Find a $5 bill in the washing machine? Put it towards a bill payment. Do you normally get a large coffee on your way to work every day, as well as on the weekends? Get a medium instead. Maybe that will save you $1.20 each day which works out to be $432 per year extra that you can pay towards your debt. Imagine finding 2 or 3 snowflakes throughout your day. It can literally add up to be thousands of extra dollars that can now be allocated towards paying off debt.
Debt Consolidation Loan / Debt Restructuring
Debt consolidation, also known as debt restructuring, does just as the name implies; You simply consolidate all of your debt down to one monthly payment. This can be done in a variety of ways, depending on the type(s) of debt you have, the amount of debt, and whether or not your credit is in good shape.
You typically consolidate their debt as a form of debt relief from high-interest rates or high monthly payments that are causing a strain on their finances. The immediate impact on your credit will be minimal and can either be positive or negative depending on what kind of debt you’re restructuring.
Even if the immediate impact is negative, it will only be temporary as long as you keep up with monthly payments. Long-term effects will be positive. Let’s take a look at some of the most common ways to restructure or consolidate your debt:
A homeowner can consolidate debt to potentially lower your mortgage’s interest rate with a cash-out refinance. With a cash-out refinance you will essentially replace your current mortgage with a new one. This new mortgage will also let you access the equity in your home to pay off debt. All of your debt and your mortgage will now be rolled into one monthly payment. If you don’t want to refinance your current mortgage but still want to tap into the available equity, then a second mortgage or a HELOC may work for you.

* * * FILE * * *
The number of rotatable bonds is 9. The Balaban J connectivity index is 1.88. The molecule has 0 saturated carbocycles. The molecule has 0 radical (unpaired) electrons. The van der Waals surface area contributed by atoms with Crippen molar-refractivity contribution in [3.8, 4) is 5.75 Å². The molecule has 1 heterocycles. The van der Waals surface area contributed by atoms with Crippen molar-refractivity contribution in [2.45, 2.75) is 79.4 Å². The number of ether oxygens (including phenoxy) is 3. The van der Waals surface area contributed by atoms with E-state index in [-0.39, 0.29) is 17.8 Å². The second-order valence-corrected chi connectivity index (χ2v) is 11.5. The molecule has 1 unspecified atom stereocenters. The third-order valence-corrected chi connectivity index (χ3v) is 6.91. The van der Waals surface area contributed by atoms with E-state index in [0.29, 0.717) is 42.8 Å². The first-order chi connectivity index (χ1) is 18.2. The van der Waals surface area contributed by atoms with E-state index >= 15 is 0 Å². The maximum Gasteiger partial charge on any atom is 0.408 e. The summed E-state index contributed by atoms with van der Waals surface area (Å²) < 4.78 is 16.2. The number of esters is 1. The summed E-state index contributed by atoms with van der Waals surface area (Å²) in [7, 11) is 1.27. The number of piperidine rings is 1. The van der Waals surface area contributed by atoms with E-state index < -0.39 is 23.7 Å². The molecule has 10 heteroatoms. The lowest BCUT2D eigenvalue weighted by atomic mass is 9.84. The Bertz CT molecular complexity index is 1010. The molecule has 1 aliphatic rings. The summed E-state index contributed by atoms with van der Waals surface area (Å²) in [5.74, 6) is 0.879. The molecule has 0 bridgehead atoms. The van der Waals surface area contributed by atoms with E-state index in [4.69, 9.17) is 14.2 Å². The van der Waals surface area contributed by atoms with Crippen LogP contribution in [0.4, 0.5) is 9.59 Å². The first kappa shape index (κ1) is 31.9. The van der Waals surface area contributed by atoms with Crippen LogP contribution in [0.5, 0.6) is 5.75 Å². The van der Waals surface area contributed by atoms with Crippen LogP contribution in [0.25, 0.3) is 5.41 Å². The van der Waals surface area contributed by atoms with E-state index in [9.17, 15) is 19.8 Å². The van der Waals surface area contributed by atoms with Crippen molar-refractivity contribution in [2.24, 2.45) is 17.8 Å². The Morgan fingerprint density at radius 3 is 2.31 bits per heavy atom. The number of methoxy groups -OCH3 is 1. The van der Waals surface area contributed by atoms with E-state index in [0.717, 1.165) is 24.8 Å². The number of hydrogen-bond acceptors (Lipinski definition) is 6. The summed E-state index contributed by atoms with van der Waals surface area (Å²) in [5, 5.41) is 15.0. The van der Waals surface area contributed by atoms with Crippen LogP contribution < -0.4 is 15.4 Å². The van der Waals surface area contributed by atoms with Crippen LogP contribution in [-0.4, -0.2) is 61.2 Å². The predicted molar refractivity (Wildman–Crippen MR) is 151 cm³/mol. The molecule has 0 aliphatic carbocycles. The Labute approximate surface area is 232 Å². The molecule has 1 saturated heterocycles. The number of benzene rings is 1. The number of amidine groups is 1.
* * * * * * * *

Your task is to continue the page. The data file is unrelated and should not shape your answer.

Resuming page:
An unsecured loan is one that requires no collateral and is based primarily on your credit history and income. Because there is no collateral, the interest rates may be higher than that of other loans so make sure you shop around.
If you’ve really gotten yourself into a bad position, you may even be able to take a loan against your 401K. This should not necessarily be your first choice as you may lose out on potential gains, primarily from compound interest.
If all or most of your debt is from credit cards, you may want to consider a zero-balance transfer. Credit card companies will sometimes entice new customers to join by agreeing to take on their debt from other credit cards and not charge interest for usually around 12 months.
Debt Management Programs & Debt Management Plans
A debt management program, also known as a debt management plan, is one of the many ways that consumers can take control of their debt. First off, it is not a loan, nor is the same thing as debt consolidation.
With debt management programs, a company will work with creditors on your behalf in order to possibly reduce your monthly payments, reduce your interest rate, and maybe even get various penalties, fines, and fees eliminated. The company behind your debt management plan will often appoint you a debt management counselor or credit counselor to work with throughout the debt negotiation process.
Aside from working directly with your creditors to lower overall rates and waiving fees, the debt management program can take multiple debts and roll them into one payment. Imagine you have 6 high-interest credit cards. A debt management program may be able to negotiate lower interest rates and consolidate your 6 payments down to just one manageable monthly payment.
Let’s go over some of the most common questions related to debt management programs:
What Types Of Debt Can be Consolidated With Debt Management Programs?
Typically high interest, unsecured, and/or revolving debt. This is most commonly used for credit cards and lines of credit, rather than other debts like student loans or a car loan.
Do Debt Management Programs Affect Your Credit?
Yes, they most certainly do, but often in a way that’s much better than you missing payments. Missing or delinquent payments can severely hurt your credit. A debt management program or debt management plan will help you get back on a path to repairing your credit that was potentially damaged from missed or late payments. The exception is for debt settlements that we’ve outlined below.